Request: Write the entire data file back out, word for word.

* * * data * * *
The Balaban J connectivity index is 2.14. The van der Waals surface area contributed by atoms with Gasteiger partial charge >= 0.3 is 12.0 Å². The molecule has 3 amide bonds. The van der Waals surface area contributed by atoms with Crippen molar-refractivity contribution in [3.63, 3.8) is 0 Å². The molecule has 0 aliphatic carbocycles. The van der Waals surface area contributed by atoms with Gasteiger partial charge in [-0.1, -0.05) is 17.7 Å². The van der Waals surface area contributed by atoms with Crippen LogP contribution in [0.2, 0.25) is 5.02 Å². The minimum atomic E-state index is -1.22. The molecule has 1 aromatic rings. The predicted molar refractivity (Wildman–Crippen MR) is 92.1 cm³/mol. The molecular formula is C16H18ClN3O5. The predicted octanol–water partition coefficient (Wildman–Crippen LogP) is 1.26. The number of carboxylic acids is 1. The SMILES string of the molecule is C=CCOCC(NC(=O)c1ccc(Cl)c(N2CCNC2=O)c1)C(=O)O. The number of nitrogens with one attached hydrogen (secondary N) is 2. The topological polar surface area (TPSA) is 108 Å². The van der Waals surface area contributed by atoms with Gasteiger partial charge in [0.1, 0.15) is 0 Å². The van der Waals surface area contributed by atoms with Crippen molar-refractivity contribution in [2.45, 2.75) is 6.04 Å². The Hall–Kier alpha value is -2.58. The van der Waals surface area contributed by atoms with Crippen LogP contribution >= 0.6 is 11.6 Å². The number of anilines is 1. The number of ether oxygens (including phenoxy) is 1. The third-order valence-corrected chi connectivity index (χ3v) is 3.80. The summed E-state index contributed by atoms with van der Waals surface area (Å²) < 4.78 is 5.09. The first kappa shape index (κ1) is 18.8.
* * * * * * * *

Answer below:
The Balaban J connectivity index is 2.14. The van der Waals surface area contributed by atoms with Gasteiger partial charge >= 0.3 is 12.0 Å². The molecule has 3 amide bonds. The van der Waals surface area contributed by atoms with Crippen molar-refractivity contribution in [3.63, 3.8) is 0 Å². The molecule has 0 aliphatic carbocycles. The van der Waals surface area contributed by atoms with Gasteiger partial charge in [-0.1, -0.05) is 17.7 Å². The van der Waals surface area contributed by atoms with Crippen LogP contribution in [0.2, 0.25) is 5.02 Å². The minimum atomic E-state index is -1.22. The molecule has 1 aromatic rings. The predicted molar refractivity (Wildman–Crippen MR) is 92.1 cm³/mol. The molecular formula is C16H18ClN3O5. The predicted octanol–water partition coefficient (Wildman–Crippen LogP) is 1.26. The number of carboxylic acids is 1. The SMILES string of the molecule is C=CCOCC(NC(=O)c1ccc(Cl)c(N2CCNC2=O)c1)C(=O)O. The number of nitrogens with one attached hydrogen (secondary N) is 2. The topological polar surface area (TPSA) is 108 Å². The van der Waals surface area contributed by atoms with Gasteiger partial charge in [0.1, 0.15) is 0 Å². The van der Waals surface area contributed by atoms with Crippen molar-refractivity contribution in [2.45, 2.75) is 6.04 Å². The Hall–Kier alpha value is -2.58. The van der Waals surface area contributed by atoms with Crippen LogP contribution >= 0.6 is 11.6 Å². The number of anilines is 1. The number of ether oxygens (including phenoxy) is 1. The third-order valence-corrected chi connectivity index (χ3v) is 3.80. The summed E-state index contributed by atoms with van der Waals surface area (Å²) < 4.78 is 5.09. The first kappa shape index (κ1) is 18.8.